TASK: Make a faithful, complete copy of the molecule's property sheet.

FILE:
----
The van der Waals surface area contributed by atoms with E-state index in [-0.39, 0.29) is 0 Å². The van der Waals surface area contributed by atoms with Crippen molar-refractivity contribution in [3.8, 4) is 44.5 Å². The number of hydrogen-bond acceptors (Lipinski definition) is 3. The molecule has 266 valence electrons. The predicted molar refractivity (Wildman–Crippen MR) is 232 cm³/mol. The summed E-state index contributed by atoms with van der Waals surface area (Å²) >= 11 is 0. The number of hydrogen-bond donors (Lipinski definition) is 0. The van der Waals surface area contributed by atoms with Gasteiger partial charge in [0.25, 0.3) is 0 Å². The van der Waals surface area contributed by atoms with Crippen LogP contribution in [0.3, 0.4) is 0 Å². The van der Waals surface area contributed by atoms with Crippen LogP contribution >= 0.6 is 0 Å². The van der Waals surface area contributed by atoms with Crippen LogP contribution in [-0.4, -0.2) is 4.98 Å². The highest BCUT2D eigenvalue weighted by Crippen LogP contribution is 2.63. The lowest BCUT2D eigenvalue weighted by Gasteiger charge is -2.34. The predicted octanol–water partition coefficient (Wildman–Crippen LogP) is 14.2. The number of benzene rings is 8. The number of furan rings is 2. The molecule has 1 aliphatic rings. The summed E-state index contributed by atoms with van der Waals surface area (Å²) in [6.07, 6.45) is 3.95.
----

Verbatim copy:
The van der Waals surface area contributed by atoms with E-state index in [-0.39, 0.29) is 0 Å². The van der Waals surface area contributed by atoms with Crippen molar-refractivity contribution in [3.8, 4) is 44.5 Å². The number of hydrogen-bond acceptors (Lipinski definition) is 3. The molecule has 266 valence electrons. The predicted molar refractivity (Wildman–Crippen MR) is 232 cm³/mol. The summed E-state index contributed by atoms with van der Waals surface area (Å²) >= 11 is 0. The number of hydrogen-bond donors (Lipinski definition) is 0. The van der Waals surface area contributed by atoms with Gasteiger partial charge in [0.25, 0.3) is 0 Å². The van der Waals surface area contributed by atoms with Crippen LogP contribution in [0.3, 0.4) is 0 Å². The van der Waals surface area contributed by atoms with Crippen LogP contribution >= 0.6 is 0 Å². The van der Waals surface area contributed by atoms with Crippen LogP contribution in [-0.4, -0.2) is 4.98 Å². The highest BCUT2D eigenvalue weighted by Crippen LogP contribution is 2.63. The lowest BCUT2D eigenvalue weighted by Gasteiger charge is -2.34. The predicted octanol–water partition coefficient (Wildman–Crippen LogP) is 14.2. The number of benzene rings is 8. The number of furan rings is 2. The molecule has 1 aliphatic rings. The summed E-state index contributed by atoms with van der Waals surface area (Å²) in [6.07, 6.45) is 3.95.